From here we can substitute $$A= 1$$ into the first equation to get

$$C (A' - 1) = 1 - A'$$

Both sides have opposite signs unless $$A' = 1$$, hence $$A' = 1$$.

We can substitute this into the third and fourth equations to get

$$BB' -1 = 1 - B'$$ $$BB' -1 = 1 - B$$

Here we can immediately conclude that $$B = B'$$ and hence that $$B^2 - 1 = 0$$ and hence that $$B = B' = 1$$> We repeat this process to conclude that $$C = C' = 1$$

This gives us the expected values for the limits.

An Edge Case

If you have followed through this answer carefully you may have noticed that it does not cover the edge case where one of $$a_0$$, $$b_0$$ and $$c_0$$ is 1 and the other two aren't. Here we resolve this edge case. Suppose without generality that $$a_0 = 0$$ (and hence as discussed in the first section $$a_n = 1$$ for every $$n$$. We can than use the fact that $$b_n c_n = 1$$ to write the equation for $$b_{n+1}$$ as

$$b_{n+1} = \frac{ 2} {1 + b_n} = f(b_n)$$ where $$f(x) = \frac 2{1+x}$$.

Now note that $$b_0 \in (0, \infty)$$ $$b_1 \in f(0, \infty) = (0,2)$$ $$b_2 \in f(0,2) = \left (2, \frac 23 \right)$$ $$b_3 \in f \left (2, \frac 23 \right) = \left (\frac 23 , \frac 65 \right )$$

The equation for $b_{n+1} can be rearranged to show that $$|b_{n+1} - 1| = \frac{ |b_n - 1| }{1+b_n}$$ This shows that $$|b_n - 1|$$ is decreasing, and hence given our previous analysis for $$n \ge 3$$, $$|b_n - 1| \le \frac 13$$ and hence $$1+ b_n \ge \frac 53$$. This means that for $$n \ge 3$$ $$|b_{n+1} - 1| \le \frac 35 |b_n - 1|$$ Hence, by induction $$|b_{n+3} - 1 | \le \left (\frac 35 \right ) ^ n |b_3 - 1|$$ This shows that the limit of $$\{b_n\}$$ is 1. Since $$c_n = \frac 1 {b_n}$$, the limit of $$\{c_n \}$$ is also 1. • How$c_n$is always positive ? Even$c_0$can be negative. Jul 6, 2023 at 18:00 • Ah oops. For some reason I thought that$a_0$,$b_0$, and$c_0$are all positive. Jul 7, 2023 at 1:37 • WIth negative numbers introduced into the mix there are significant problems with the sequence even being well defined. If at any point during the sequence any of the numbers becomes$-1$the next step will have undefined numbers. Simply guaranteeing that none of$a_0$,$b_0$and$c_0$are not$-1$doesn't do the trick either. setting them to$1$,$-3$, and$-\frac 13$, runs into the$-1$issue on the second step. Jul 7, 2023 at 1:55 • Furthermore, when negative numbers are included, if there is a limit it doesn't need to be 1. The case where$a_0 = 1$,$b_0 = -2$and$c_0 = - \frac 12\$ is an example of this. Jul 7, 2023 at 12:08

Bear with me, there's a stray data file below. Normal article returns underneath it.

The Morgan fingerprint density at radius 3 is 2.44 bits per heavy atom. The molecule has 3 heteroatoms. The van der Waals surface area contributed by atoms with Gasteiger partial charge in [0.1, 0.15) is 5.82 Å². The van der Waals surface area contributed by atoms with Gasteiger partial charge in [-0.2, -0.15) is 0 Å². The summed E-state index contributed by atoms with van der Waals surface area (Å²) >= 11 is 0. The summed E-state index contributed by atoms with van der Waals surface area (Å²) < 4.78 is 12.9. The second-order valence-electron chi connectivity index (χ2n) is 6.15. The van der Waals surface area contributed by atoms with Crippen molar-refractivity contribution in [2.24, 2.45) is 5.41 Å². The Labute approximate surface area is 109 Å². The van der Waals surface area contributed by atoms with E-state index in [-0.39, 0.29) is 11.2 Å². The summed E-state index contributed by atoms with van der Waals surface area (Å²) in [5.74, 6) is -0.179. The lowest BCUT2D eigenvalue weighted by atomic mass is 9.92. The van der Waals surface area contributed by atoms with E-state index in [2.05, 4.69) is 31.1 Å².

• Sorry, it is my mistake. a, b, c should be positive. I have edited my question.
– eoj
Jul 7, 2023 at 14:26

The question is about the limiting behavior of the recursion $$a_{n+1}=\frac{1+c_n}{1+\frac{1}{b_n}}, \quad b_{n+1}=\frac{1+a_n}{1+\frac{1}{c_n}}, \quad c_{n+1}=\frac{1+b_n}{1+\frac{1}{a_n}}$$ with initial values such that $$\,a_0b_0c_0 = 1.\,$$ The first issue is that there are several divisions in the recursion and, for simplicity, assume that none of them are divisions by zero. Notice the invariant relation $$\, a_{n+1}b_{n+1}c_{n+1} = a_n b_n c_n.\,$$ With the initial value assumption this implies $$\,a_n b_n c_n=1\,$$ for all $$\,n\,.$$

Define the quantities (assuming $$\,a_0\ne 1$$) $$x_n := (-1/2)^n,\, q_1 = \frac{3(a_0-1)}{a_0+a_0b_0+1},\, q_2 = \frac{3(a_0-1)(a_0+a_0b_0-2)}{(a_0+a_0b_0+1)^2}.$$ Verify by simple algebra and induction that $$a_n = 1+\frac{q_1^2 x_n}{q_1-q_2x_n},\, b_n = 1+\frac{(3q_2-2q_1^2)x_n}{q_1 +(q_1^2-q_2)x_n},\, c_n = \frac{q_1-q_2x_n}{q_1-(q_1^2-2q_2)x_n}.$$ Now $$\,x_n\,$$ converges to $$0$$ which implies that the sequences $$\,a_n,b_n,c_n\,$$ converge to $$1$$.

The special case when $$\,a_0=1\,$$ is interesting. Define the integer sequence $$\,s_n := (1-(-2)^n)/3.\,$$ Due to the invariant relation, $$\,c_0=1/b_0.\,$$ In general, $$a_n = 1,\quad b_n = \frac{b_0-s_n(2+b_0)}{1-s_n(2+b_0)}, \quad c_n = 1/b_n$$ for all integer $$\,n.\,$$ Also, now $$\,b_n\,$$ converges to $$1$$ which implies $$\,c_n\,$$ does also.